Here are some suggestions on ND use. You are using a 6D, so I would start with a base iso of 50 or 100. With this, you should be able to get to 1 sec in normal outdoor light with a 0.9 (3 stop ND filter) combined with a CL-PL. I recommend the CL-PL around water to cut the glare. It makes a big difference. Most CL-PL filters are between 1 and 2 stops when polarized so with a 0.9 ND you will have around 5 stops. I like to shoot water (for the blur effect) between 1/8th of a sec and 5 to 10 seconds. If it's early or late in the afternoon I might push to 20 seconds. The 16x and 32x ND's from Hoya will get you much longer times but for the effect of water blur in normal streams, they are a bit too much. They are great on ocean shots or sky (cloud blur). Lee also has a filter called the big stopper which works in much the same manner.
You mentioned having a Samyang 14mm and the Zeiss 21mm. The Samyang will not really work with any filter solution I know off, even Lee setup. Lee makes a great solution for the Nikon 14-24 but I don't think it will work on the Samyang. You can't really hold a large sheet filter in front of the Samyang as the tulip sun shade will let in light on the cutouts. Lee makes a 100mm step down adapter, meant to work on a 95mm outer diameter. I am not sure what the outer diameter of the Samyang sun shade is but if it's close to 95mm you might get this to work. You also may be able to adapter a Cokin pro holder or High tech.
The Zeiss will be a lot easier, you can pick from either a few 82mm ND's or get the Lee holder (foundation kit and 82mm wide angle adapter ring). This will let you use (2) 4 x 4 Lee filters. Lee makes two glass 4 x 4 ND's 0.6 and 0.9 both are excellent filters, but a bit on the expensive side. They also make a 4 x 4 square CL-PL that will fit the holder. As long as you use a solid ND Lee or other brand you can use the CL-PL by Lee. A grad will be messed up when you rotate the CL-PL. You can also pick the Lee Wide Angle Hoood, with 1 slot or 2 slots and it will work the same as the foundation kit, but also has the hood. This is what I use on the 18mm Zeiss. One note, if you pick a Lee solution you will need a wide angle adapter ring. You can't use this ring with a normal 82mm CL-PL mounted first, the rotation feature of the CL-PL will make it so you can't get the filter off. The Lee ring fits over the outside to help cut down on vignetting issues.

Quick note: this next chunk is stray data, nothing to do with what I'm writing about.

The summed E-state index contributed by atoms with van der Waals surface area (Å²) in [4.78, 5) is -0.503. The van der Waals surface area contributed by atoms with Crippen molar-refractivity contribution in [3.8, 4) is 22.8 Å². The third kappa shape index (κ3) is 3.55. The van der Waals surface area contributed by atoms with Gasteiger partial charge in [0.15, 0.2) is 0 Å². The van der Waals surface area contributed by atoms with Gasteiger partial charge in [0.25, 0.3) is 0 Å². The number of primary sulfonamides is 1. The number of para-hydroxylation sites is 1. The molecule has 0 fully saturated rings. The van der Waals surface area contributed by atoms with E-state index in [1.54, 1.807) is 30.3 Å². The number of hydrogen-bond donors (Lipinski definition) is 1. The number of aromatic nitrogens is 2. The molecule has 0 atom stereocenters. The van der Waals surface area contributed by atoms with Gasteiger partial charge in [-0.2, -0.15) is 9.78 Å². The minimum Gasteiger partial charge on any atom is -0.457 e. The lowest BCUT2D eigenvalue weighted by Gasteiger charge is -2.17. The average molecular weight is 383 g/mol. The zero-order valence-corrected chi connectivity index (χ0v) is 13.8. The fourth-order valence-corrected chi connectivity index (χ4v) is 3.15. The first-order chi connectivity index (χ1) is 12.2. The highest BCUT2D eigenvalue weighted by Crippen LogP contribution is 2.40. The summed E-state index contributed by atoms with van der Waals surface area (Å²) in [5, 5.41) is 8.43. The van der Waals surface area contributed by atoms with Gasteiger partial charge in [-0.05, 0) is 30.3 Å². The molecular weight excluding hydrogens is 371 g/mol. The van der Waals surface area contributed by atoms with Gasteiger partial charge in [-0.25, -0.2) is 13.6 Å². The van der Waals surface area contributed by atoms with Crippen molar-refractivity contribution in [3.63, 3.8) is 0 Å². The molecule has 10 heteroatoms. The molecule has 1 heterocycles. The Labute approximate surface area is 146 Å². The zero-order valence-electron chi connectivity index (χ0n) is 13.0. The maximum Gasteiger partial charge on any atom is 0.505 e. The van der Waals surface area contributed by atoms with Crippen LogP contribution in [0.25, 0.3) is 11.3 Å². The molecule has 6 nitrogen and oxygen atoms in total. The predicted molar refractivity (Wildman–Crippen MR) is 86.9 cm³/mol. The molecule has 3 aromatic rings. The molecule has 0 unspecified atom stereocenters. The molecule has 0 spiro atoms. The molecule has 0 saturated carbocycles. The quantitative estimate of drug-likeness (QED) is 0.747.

After carrying a bunch of different ND's and CL-PL's with step up/down rings for years, I have moved to Lee for most of my ND/CL-PL solution. The ND's that are glass are excellent and I can't see any difference in image quality in the Lee vs. a Hoya or Tiffen. Lee claims a bit of IR blocking, but I am not too sure on that. The longer you go, the more IR pollution will possibly effect the outcome. Tiffen makes a great line of IR-ND's but again they get expensive.
Grad ND's are a different issue. They work well on sunrise and sunsets, but if you have any foreground object, trees, rocks etc. that are in the area of the ND, they will be adversely darkened and it will look a bit un-natural. Grad ND's work great on open horizon lines. You can also consider the reverse grads by Singh-ray. Darker near the center and lighter to the top, and on a sundown, sunrise they put the darker area near the center where most likely the horizon will be.
For most sunset, sunrise work, I would instead consider exposure bracketing. The 6D will allow you up to 5 brackets and as much as +2, -2 per bracket (I may have this wrong). Excellent solution and there are many great software products to assist in the creation of the image. Nik HDR 2.0 is a great tool for this as it allows for very nice blends without the hard edged 3D look.
If you are in the U.S. I would start at www.2filter.com
, ask for Andrea. Great company, and they carry a wide range of brands. They also have IMO the best connection with Lee in the U.S.